Excerpt
From the Conclusion:
"Canadians cannot approach reconciliation thinking that fine words and amicable gestures are enough. First Nations want their claims settled and many are interested in concluding treaties. Until Canada moves effectively to meet their desires, the country lacks the measures of social justice for Native peoples that are precondition for progress towards reconciliation...The cause of reconciliation is not hopeless; there are encouraging signs of individual and local initiatives designed to bring about reconciliation on a small scale...If enough of these small actions develop and spread, they could create the popular support for large-scale state measures that will redress the hard, material wrongs that stand in the way of reconciliation. Should that blissful day ever come, Canada will be able to advance meaningfully towards the goal of reconciliation."

Reviews
Professor Jim Miller of the University of Saskatchewan pulls back the curtain on the historical blame game. Residential Schools and Reconciliation documents Ottawa’s handling of Aboriginal issues. This is not ancient history. It just happened."
Holly Doan, Blacklock’s Reporter. Saturday, November 18, 2017

As colonial nations around the world seek pathways to post-conflict reconciliation, J.R. Miller’s timely work is an important reminder of both the potential obstacles and the healing possibilities of such initiatives.
Leigh Anne Williams, Publishers Weekly, February 12, 2018

Additional Information
368 pages | 6.00" x 9.00"
Authentic Canadian Content
$39.95

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Righting Canada's Wrongs: Residential Schools
Format: Hardcover
Canada's residential school system for aboriginal young people is now recognized as a grievous historic wrong committed against First Nations, Metis, and Inuit peoples. This book documents this subject in a format that will give all young people access to this painful part of Canadian history.

In 1857, the Gradual Civilization Act was passed by the Legislature of the Province of Canada with the aim of assimilating First Nations people. In 1879, Prime Minister Sir John A. Macdonald commissioned the "Report on Industrial Schools for Indians and Half-Breeds." This report led to native residential schools across Canada. First Nations and Inuit children aged seven to fifteen years old were taken from their families, sometimes by force, and sent to residential schools where they were made to abandon their culture. They were dressed in uniforms, their hair was cut, they were forbidden to speak their native language, and they were often subjected to physical and psychological abuse. The schools were run by the churches and funded by the federal government.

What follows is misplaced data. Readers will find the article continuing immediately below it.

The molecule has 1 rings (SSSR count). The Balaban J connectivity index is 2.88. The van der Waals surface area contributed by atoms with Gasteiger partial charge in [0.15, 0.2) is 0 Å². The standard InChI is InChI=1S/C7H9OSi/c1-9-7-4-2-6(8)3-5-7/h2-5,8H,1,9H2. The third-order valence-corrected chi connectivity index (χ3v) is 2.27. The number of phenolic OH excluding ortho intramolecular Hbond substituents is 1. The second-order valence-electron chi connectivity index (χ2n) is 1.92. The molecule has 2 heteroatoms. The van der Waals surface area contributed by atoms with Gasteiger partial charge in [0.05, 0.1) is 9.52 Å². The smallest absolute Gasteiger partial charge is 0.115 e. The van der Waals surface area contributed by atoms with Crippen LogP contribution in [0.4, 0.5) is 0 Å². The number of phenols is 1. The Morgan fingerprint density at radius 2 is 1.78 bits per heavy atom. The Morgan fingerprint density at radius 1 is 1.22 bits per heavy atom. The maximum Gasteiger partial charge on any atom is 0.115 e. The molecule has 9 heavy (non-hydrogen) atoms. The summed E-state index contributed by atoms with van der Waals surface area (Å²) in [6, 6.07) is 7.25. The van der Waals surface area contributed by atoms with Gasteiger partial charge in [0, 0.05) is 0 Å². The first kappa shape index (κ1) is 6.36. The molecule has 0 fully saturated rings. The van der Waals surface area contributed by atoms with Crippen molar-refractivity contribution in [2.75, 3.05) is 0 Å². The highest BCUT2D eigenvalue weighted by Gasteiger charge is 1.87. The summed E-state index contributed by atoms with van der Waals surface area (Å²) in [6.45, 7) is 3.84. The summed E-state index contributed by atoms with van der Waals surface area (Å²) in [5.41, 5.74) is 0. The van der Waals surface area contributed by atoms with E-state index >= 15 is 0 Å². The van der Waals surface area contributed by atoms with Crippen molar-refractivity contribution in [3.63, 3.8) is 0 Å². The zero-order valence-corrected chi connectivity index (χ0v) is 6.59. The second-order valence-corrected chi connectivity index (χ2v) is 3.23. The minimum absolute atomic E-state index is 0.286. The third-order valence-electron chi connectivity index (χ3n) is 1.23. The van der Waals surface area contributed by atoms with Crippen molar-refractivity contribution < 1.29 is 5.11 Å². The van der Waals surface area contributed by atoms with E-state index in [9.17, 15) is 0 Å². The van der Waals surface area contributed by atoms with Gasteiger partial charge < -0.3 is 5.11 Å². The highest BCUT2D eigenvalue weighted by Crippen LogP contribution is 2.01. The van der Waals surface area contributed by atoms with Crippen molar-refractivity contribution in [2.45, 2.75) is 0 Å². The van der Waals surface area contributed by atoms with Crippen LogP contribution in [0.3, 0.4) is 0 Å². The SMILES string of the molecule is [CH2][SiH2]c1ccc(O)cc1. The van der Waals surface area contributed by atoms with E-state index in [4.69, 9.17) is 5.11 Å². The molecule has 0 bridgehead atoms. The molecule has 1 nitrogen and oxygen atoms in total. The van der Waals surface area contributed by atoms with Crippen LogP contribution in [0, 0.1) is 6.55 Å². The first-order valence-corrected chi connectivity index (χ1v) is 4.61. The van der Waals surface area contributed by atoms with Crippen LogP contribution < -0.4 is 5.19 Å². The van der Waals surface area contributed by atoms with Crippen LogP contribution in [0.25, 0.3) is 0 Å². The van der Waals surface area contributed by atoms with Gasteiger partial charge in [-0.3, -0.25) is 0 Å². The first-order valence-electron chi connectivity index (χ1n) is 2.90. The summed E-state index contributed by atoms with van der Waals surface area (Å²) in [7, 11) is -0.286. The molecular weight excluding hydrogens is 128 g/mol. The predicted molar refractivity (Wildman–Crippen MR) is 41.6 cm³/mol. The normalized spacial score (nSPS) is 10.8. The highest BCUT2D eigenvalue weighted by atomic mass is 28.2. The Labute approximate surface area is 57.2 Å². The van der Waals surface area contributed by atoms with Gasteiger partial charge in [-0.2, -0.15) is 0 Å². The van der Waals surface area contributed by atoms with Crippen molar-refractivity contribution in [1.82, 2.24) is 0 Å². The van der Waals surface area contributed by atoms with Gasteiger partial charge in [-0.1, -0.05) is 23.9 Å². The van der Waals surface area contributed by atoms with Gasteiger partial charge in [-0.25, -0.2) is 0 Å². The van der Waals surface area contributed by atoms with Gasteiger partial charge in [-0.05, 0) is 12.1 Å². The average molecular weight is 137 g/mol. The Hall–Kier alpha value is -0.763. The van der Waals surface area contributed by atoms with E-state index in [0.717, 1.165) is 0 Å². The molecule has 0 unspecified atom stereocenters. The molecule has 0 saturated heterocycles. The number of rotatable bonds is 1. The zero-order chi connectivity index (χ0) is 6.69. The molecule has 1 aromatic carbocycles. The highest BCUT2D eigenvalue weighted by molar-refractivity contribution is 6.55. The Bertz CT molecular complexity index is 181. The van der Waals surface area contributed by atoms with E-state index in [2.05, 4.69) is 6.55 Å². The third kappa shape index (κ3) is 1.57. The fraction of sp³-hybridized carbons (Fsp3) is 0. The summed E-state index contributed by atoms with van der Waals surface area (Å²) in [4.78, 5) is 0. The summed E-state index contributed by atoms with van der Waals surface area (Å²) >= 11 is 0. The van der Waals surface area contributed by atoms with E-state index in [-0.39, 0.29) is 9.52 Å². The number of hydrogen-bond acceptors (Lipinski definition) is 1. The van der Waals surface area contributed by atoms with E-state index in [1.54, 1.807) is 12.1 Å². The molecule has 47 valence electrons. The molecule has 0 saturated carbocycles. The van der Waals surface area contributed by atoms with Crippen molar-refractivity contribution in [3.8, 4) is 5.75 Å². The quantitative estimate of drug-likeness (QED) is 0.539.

About 150,000 aboriginal children went to 130 residential schools across Canada.

The last federally funded residential school closed in 1996 in Saskatchewan. The horrors that many children endured at residential schools did not go away. It took decades for people to speak out, but with the support of the Assembly of First Nations and Inuit organizations, former residential school students took the federal government and the churches to court. Their cases led to the Indian Residential Schools Settlement Agreement, the largest class-action settlement in Canadian history. In 2008, Prime Minister Harper formally apologized to former native residential school students for the atrocities they suffered and the role the government played in setting up the school system. The agreement included the Truth and Reconciliation Commission, which has since worked to document this experience and toward reconciliation.

Through historical photographs, documents, and first-person narratives from First Nations, Inuit, and Metis people who survived residential schools, this book offers an account of the injustice of this period in Canadian history. It documents how this official racism was confronted and finally acknowledged.
$34.95

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Secret Path
Authors:
Jeff Lemire
Gord Downie
Format: Paperback
Text Content Territories: Indigenous Canadian;

Secret Path is a ten song album by Gord Downie with a graphic novel by illustrator Jeff Lemire that tells the story of Chanie “Charlie” Wenjack, a twelve-year-old boy who died in flight from the Cecilia Jeffrey Indian Residential School fifty years ago.

Chanie, misnamed Charlie by his teachers, was a young boy who died on October 22, 1966, walking the railroad tracks, trying to escape from the Cecilia Jeffrey Indian Residential School to return home. Chanie’s home was 400 miles away. He didn’t know that. He didn’t know where it was, nor how to find it, but, like so many kids—more than anyone will be able to imagine—he tried.